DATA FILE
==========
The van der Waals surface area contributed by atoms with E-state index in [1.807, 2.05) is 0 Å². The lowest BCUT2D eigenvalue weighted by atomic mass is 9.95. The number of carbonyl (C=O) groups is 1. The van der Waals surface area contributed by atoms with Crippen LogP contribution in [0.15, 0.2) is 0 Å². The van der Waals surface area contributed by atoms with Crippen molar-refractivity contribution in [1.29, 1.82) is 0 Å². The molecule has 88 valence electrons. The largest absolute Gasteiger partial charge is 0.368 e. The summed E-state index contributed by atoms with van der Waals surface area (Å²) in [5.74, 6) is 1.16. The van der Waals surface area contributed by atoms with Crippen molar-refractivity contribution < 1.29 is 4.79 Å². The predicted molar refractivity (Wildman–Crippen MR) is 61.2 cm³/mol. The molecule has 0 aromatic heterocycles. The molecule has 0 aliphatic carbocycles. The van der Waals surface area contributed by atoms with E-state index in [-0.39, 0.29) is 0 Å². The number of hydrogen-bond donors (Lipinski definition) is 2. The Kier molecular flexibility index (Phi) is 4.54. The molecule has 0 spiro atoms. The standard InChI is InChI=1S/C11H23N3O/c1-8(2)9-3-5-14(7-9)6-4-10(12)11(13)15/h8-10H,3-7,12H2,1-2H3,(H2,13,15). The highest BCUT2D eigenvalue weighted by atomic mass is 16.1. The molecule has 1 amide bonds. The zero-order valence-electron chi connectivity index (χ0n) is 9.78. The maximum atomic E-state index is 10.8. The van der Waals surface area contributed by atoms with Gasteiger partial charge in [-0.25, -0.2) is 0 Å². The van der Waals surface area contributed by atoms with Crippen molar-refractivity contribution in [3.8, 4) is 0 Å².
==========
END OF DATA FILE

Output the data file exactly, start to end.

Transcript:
The van der Waals surface area contributed by atoms with E-state index in [1.807, 2.05) is 0 Å². The lowest BCUT2D eigenvalue weighted by atomic mass is 9.95. The number of carbonyl (C=O) groups is 1. The van der Waals surface area contributed by atoms with Crippen LogP contribution in [0.15, 0.2) is 0 Å². The van der Waals surface area contributed by atoms with Crippen molar-refractivity contribution in [1.29, 1.82) is 0 Å². The molecule has 88 valence electrons. The largest absolute Gasteiger partial charge is 0.368 e. The summed E-state index contributed by atoms with van der Waals surface area (Å²) in [5.74, 6) is 1.16. The van der Waals surface area contributed by atoms with Crippen molar-refractivity contribution < 1.29 is 4.79 Å². The predicted molar refractivity (Wildman–Crippen MR) is 61.2 cm³/mol. The molecule has 0 aromatic heterocycles. The molecule has 0 aliphatic carbocycles. The van der Waals surface area contributed by atoms with E-state index in [-0.39, 0.29) is 0 Å². The number of hydrogen-bond donors (Lipinski definition) is 2. The Kier molecular flexibility index (Phi) is 4.54. The molecule has 0 spiro atoms. The standard InChI is InChI=1S/C11H23N3O/c1-8(2)9-3-5-14(7-9)6-4-10(12)11(13)15/h8-10H,3-7,12H2,1-2H3,(H2,13,15). The highest BCUT2D eigenvalue weighted by atomic mass is 16.1. The molecule has 1 amide bonds. The zero-order valence-electron chi connectivity index (χ0n) is 9.78. The maximum atomic E-state index is 10.8. The van der Waals surface area contributed by atoms with Gasteiger partial charge in [-0.25, -0.2) is 0 Å². The van der Waals surface area contributed by atoms with Crippen molar-refractivity contribution in [3.8, 4) is 0 Å².